MEXIA, TX — This week the CDC sent out a warning to rural residents that they could be at a greater risk of getting COVID-19 in spite of smaller population sizes.
Wide-open spaces, fresh fruit and fried chicken are all a slice of small-town heaven. But a surge of Coronavirus cases left small communities to cope.
"To everybody that lives in a rural area you are not immune or protected by this virus," said Dr. Deborah Birx of the President's Coronavirus Task Force.
Mexia Resident Dustin Smith is concerned about the accessibility of care, especially for elderly or indigent residents.
"This in on their doorstep. This is on my doorstep and it could be on yours just as easily," he said.
He drove sixty miles for a COVID-19 test for his daughter who was showing symptoms.
"It was the only test I could find with a 48-hour turnaround," he said, citing the local CVS test takes 6 -10 days.
Testing at the local hospital required admission, he was told. But just months ago his other daughter was given a test there with no symptoms.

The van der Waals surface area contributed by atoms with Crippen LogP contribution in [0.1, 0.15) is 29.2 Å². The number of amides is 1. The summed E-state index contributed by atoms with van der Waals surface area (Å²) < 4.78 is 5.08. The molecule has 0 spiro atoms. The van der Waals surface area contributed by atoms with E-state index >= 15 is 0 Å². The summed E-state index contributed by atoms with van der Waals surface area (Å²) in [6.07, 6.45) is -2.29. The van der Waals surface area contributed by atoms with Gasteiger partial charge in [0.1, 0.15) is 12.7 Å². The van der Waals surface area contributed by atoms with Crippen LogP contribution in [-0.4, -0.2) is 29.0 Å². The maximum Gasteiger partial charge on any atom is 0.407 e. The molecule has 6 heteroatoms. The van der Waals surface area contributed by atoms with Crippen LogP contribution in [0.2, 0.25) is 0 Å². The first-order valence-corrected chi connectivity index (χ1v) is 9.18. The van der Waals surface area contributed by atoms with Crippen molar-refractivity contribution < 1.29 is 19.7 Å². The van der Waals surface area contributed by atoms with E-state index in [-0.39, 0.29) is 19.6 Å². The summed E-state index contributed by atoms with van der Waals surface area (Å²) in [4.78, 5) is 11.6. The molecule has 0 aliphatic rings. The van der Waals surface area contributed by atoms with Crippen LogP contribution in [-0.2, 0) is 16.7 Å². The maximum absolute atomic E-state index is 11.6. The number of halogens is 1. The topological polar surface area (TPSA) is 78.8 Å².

"All of this hit me hard in the moment. What changed so drastically since June?" he said.
The CDC says we're entering a new phase and rural communities are at risk.
In fact, Central Texas is high on both the CDC's vulnerability index and the susceptibility scale published in the journal or rural health.
"This epidemic is different and it's more widespread and it's both rural and urban," said Dr. Birx.
Higher rates of cigarette smoking, high blood pressure and obesity as well as access to health care are also factors.
"It is 100% a message of humanity because if we don't go out there and advocate for ourselves we are a much higher risk of exposure than what we know. And we already could be in that boat," said Smith.
His family's results came back Wednesday as negative for COVID-19 but he is positive it will take everyone to fight this together.